“Over the years, we have spoken to African American fraternities and student organizations to try to increase our number of applicants. This has not been very successful,” California Cryobank’s Shamonki said. She added that “it’s proven to be challenging to hit the right tone and appeal to these donors rather than further alienate them.”
The Sperm Bank of California has had similar challenges. “Folks felt our ads were a little too urban. And so we really work very hard to come up with images that we feel resonated with the donors,” Campbell said.
Seattle Sperm Bank said it tried giving out gift cards to a juice bar outside local gyms. Fairfax Cryobank said it tried pursuing a partnership with a Black male TikTok influencer but could not find the right fit. Xytex has recently opened two collection sites in Georgia that are close to HBCUs. They’ve seen an increase in Black donors over the past two years, but Mackenzie Ramsdell, senior clinic relations and digital marketing specialist at Xytex, said “it appears that demand is still outstripping supply.”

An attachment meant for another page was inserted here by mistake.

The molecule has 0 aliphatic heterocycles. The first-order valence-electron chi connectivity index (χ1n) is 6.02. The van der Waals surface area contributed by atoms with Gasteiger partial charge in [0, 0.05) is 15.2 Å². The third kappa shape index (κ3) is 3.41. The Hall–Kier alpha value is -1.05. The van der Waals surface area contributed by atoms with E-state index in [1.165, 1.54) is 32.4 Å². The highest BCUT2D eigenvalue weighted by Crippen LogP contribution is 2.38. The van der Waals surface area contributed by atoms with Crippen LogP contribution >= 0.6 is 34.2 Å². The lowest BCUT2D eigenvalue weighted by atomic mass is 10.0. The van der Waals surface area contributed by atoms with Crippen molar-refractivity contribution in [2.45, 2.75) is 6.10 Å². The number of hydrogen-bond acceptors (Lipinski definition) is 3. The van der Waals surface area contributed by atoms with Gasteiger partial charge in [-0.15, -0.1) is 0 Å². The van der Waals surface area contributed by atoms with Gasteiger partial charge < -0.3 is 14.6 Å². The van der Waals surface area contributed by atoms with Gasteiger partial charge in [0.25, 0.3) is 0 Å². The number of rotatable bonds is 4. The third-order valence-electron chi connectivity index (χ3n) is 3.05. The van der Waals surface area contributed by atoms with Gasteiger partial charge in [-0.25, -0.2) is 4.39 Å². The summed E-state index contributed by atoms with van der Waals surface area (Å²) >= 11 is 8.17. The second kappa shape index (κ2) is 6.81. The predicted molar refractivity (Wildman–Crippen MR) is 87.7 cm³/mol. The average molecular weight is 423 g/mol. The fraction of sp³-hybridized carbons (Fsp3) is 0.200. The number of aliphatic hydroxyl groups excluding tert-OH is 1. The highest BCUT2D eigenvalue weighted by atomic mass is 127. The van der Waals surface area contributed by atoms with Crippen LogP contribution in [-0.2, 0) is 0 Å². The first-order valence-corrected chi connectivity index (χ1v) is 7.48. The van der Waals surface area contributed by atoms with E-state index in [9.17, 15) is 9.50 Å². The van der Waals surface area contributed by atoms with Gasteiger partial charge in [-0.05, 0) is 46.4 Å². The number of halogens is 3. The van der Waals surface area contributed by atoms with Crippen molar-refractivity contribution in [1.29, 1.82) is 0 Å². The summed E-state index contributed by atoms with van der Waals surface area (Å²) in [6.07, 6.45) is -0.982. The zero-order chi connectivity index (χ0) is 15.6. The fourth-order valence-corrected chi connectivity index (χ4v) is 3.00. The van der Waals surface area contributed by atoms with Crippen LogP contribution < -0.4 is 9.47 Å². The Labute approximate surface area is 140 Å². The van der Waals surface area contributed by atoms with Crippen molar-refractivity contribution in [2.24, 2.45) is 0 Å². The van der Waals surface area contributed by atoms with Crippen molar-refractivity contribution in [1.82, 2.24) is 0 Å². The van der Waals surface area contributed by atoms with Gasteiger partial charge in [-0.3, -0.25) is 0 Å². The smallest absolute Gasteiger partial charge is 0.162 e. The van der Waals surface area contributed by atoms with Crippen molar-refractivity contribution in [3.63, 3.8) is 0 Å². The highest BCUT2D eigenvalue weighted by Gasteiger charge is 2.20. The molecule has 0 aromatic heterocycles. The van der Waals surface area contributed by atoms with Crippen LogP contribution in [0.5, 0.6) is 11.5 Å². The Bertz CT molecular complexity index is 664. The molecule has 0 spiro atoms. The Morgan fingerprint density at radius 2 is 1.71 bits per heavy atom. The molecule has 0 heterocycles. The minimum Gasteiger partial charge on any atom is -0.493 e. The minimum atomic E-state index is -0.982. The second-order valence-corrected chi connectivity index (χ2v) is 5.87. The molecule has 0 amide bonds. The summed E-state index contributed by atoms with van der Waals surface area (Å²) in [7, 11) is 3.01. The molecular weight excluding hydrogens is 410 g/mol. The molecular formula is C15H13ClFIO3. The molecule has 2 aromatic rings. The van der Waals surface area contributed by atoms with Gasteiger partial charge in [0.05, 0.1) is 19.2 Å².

But the sperm banks face several challenges. Infertility remains a taboo topic in the Black community, Duke said. “We’re still not at a point yet where people are openly sharing that they’ve used donor gametes.”
And the cryobanks have to overcome a legacy of mistrust in the health-care system, said Dexter R. Voisin, dean of Applied Social Sciences at Case Western Reserve University.
That mistrust is “in part because of Tuskegee and other atrocities that have happened in the medical system, but also the many atrocities that are happening outside on a daily basis,” Voisin said.
Thomas, of ASRM, said cryobanks need to connect more deeply with Black communities, pay donors more and extend their outreach to places such as barbershops and local African American newspapers.
Cryobanks must also convince Black men that donating sperm is helping other people build families – and does not mean they are evading their responsibilities as a parent.